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Violence cuts off 150,000 people from aid - WFP

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Photo: IRIN
WFP trucks need armed escorts to deliver food aid in eastern DRC
GOMA, 8 October 2007 (IRIN) - Chronic violence in eastern Democratic Republic of Congo has cut 150,000 vulnerable people off from humanitarian aid, deepening an already severe crisis, according to the UN World Food Programme (WFP).

Since fighting erupted between dissident general Laurent Nkunda and the Congolese army in December 2006, about 370,000 people have been displaced from their homes in North Kivu province, resulting in alarming hikes in malnutrition rates.

Humanitarian workers also warn of the risk of malaria, cholera and measles epidemics in rural areas that have been cut off from the delivery of medications.

"It's a bit of an anarchy situation out here," Aya Shneerson, the head of WFP in North and South Kivu provinces, told IRIN. "In some parts, we have tens of thousands of people who have fled conflict, who are living in deplorable conditions, who really need our help, and we just can't get there."

Fighting in the region has abated since clashes in September between Nkunda's National Congress for the People's Defense (NCPD) and the Forces Armées de la Republic Democratic du Congo (FARDC), the national army; but sporadic eruptions of violence have kept most humanitarian workers confined to Goma, capital of North Kivu.

Further complicating the already thorny situation, observers say, are Mayi-Mayi and Hutu militia groups, which have been recruited to help bolster Congo's weak, demoralised national army to put down Nkunda's rebellion.

Roads targeted

The movement of armed groups operating along the roads to reach vulnerable populations has prevented UN agencies and many international non-governmental organisations from delivering food aid and non-food items.

"They won't let our trucks pass by," Shneerson said. "At this point, the UN agencies are dependent on armed guards."

The UN Mission in the DRC (MONUC), with 17,000 peacekeepers, has been facilitating transport for humanitarian convoys.

While looting of food aid and medical supplies has not become a serious problem, aid groups say recent developments are cause for concern.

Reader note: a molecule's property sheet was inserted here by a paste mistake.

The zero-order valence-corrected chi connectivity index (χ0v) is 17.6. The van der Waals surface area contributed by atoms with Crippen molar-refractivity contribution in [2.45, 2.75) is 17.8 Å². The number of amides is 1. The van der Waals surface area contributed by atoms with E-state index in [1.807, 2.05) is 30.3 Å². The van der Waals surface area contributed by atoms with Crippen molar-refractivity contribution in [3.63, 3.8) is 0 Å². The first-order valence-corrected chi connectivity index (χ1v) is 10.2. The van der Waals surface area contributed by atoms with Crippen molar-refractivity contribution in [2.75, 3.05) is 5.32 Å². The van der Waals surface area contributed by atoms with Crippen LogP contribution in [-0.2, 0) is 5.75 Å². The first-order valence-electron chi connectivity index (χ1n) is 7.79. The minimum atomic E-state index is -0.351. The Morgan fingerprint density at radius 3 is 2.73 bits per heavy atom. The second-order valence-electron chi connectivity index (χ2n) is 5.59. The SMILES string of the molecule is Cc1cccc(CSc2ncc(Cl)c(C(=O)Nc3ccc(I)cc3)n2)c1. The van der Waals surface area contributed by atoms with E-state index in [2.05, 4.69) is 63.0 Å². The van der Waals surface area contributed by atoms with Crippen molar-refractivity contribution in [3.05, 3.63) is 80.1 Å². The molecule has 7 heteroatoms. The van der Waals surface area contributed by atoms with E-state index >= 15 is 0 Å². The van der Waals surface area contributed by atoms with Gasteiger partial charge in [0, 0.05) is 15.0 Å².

"Today what we have started to see is that some groups are reluctant to see humanitarian assistance being provided to the other side, to their enemies," said Patrick Lavand'Homme, who heads the UN Office for the Coordination of Humanitarian Affairs in Goma.

"We do a lot of advocacy with the different armed groups to let them understand that the aim of humanitarian assistance is to assist vulnerable people and not to assist any military group," Lavand'Homme said.


Photo: Arthur Asiimwe/IRIN
Renegade general Laurent Nkunda
"We are very worried about the future," he added. "The army and Laurent Nkunda seem to be building up their strength, which does not make us foresee a peaceful solution."

Congolese President Joseph Kabila has set a deadline of 15 October for all armed groups to integrate their forces into the national army, though it is unclear what the penalty will be if groups refuse.

Congo's armed forces are notoriously disorganised, with soldiers waiting months to receive small salaries. The army often finds itself outmanned and outgunned in the region's dense forests by guerilla groups organised along ethnic or local lines.

Ethnic tensions rising

Nkunda, an ethnic Tutsi, has repeatedly said he would not integrate into the army until Hutu militias known as the Forces Démocratiques de Liberation du Rwanda (FDLR), linked to the perpetrators of neighbouring Rwanda's 1996 genocide, are neutralised.

Nkunda broke ranks with the Congolese army in 2004, charging that not enough was being done to protect Congo's ethnic Tutsi population from attacks by Hutu militias.

But Congo's administration and international observers, including advocacy group Human Rights Watch, charge that Nkunda's forces are also guilty of atrocities against civilians, including rape, looting and murder.

Observers say ethnic tensions in the region have only grown since Nkunda's most recent campaign in August.

"One situation that we are witnessing over the last month is that we have more and more ethnic-based population movement," Lavand'Homme told IRIN. "This is worrying because it means that within the community, there is deeper destabilisation of inter-ethnic living and this could become more serious if peace is not restored quickly enough."

Civilians under siege

Humanitarian workers caution that if violence continues, civilians will bear the brunt of the fighting.

"In some areas in North Kivu, in some parts of Rutshuru, we have 19 percent global malnutrition," Shneerson said. "That's huge. That's something that you saw in Niger."

Most of the recent displaced are impoverished farmers, already eking out a tenuous existence.

"They really are 100 percent dependent on what they grow, and if they are forced out of their homes, they don't have anything to eat," Shneerson said.

Humanitarian workers also warn that if the displaced are not able to return for the upcoming planting seasons, fields in the region will lie barren and a severe food crisis could result.

nk/mw


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